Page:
When most people think about foreclosure, they envision a bank or lender taking a property because the borrower has failed to pay their mortgage. What if I told you that isn't a true foreclosure? What do I mean by true foreclosure? Not all foreclosures are the same. Understanding the different types of foreclosure is a critical to tax sale investing.
Let’s begin by defining what we are talking about. Foreclosure itself is the act of depriving property ownership rights due to a delinquent debt. A large part of the foreclosure process is all about when, and how the property owners are notified. The process is set up to give the owners every possible chance to redeem. The vast majority of the time, that’s exactly what happens. More than 95% of the Tax Liens issued redeem. This is how the system is intended to work. In fact, redemption is the sure sign of a good tax lien. We select tax liens based on the likelihood of redemption. Tax Liens placed against desirable properties with use and value are always more likely to redeem.
There are two types of foreclosure; judicial and nonjudicial. As the name implies, judicial foreclosure is executed through the courts, and according to state laws. Nonjudicial foreclosure is not performed through the courts, or according to state foreclosure laws. Nonjudicial foreclosures are what many would call bank foreclosures. Bank foreclosures are happening all of the time. Banks tend to foreclose shortly after the borrower has defaulted on the loan. The exact terms for foreclosure are included in the mortgage agreement. The mortgage agreement is also where the power of sale stipulation can be found. Every property owner has the legal right to a judicial foreclosure. However, many property owners give up this right when they sign their mortgage contract. Nearly all lenders include a, "Power of Sale" stipulation in their lending agreements. This gives the lender the legal power to ignore the foreclosure laws, and repossess the property through a simplified form of foreclosure if the borrower defaults on their loan.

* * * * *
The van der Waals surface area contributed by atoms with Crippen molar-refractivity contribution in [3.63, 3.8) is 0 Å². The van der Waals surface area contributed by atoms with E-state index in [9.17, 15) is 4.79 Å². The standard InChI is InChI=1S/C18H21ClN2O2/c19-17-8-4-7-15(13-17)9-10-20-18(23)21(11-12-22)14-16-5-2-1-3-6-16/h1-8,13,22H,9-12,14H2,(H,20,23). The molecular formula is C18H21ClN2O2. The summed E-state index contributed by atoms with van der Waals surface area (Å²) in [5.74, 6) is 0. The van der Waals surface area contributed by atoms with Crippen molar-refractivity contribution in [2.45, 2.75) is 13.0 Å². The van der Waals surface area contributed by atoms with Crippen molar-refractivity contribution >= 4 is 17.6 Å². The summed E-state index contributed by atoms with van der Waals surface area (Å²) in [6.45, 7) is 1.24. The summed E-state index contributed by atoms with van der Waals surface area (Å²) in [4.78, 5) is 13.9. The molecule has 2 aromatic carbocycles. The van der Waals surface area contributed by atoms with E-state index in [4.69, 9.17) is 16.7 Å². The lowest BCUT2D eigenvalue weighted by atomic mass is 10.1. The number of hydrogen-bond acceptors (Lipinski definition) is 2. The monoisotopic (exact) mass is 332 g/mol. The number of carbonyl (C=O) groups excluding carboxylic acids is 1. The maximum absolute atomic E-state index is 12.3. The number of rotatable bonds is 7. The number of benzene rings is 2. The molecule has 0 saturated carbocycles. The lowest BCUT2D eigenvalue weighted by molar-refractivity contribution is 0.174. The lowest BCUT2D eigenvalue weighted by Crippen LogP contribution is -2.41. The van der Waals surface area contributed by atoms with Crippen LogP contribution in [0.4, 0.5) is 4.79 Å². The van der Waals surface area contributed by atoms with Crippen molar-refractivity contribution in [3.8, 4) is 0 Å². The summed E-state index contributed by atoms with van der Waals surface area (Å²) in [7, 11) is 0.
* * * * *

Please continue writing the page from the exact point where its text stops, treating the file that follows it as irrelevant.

Bank foreclosures can be purchased by investors, but the average discount depends on what the lender is willing to give up. Bank foreclosures haven’t been through the legal foreclosure process. Any liens or encumbrances attached to the property remain unchanged. No matter the property, bank foreclosures will never offer the type of opportunities you’ll find with Tax Liens and Tax Deeds. The reason is simple. The county is only concerned about the taxes and fees owed. It’s for this reason that the county includes all of the taxes and fees in the opening bid amount. Beyond that opening bid amount, what the property sells for makes no difference to the county. It’s this lack of personal interest in the property that makes it possible to acquire property for as little as 10% to 15% of its value.
Judicial Foreclosures are what we refer to as "real foreclosures”. Judicial foreclosure is the process state and local governments use to enforce property tax laws, and deprive ownership rights of delinquent land. State laws specify each step the government is required to complete before they can legally take away ownership rights. Unlike bank foreclosures, the judicial foreclosure process extinguishes any encumbrances still attached to the property. This is one of the advantages judicial foreclosures have over any other form of real estate investing. When the county transfers the deed into your name, you can rest assured that you are the only property owner. Judicial foreclosure takes longer to execute than a bank foreclosure. Most foreclosures can be handled within approximately 6 months.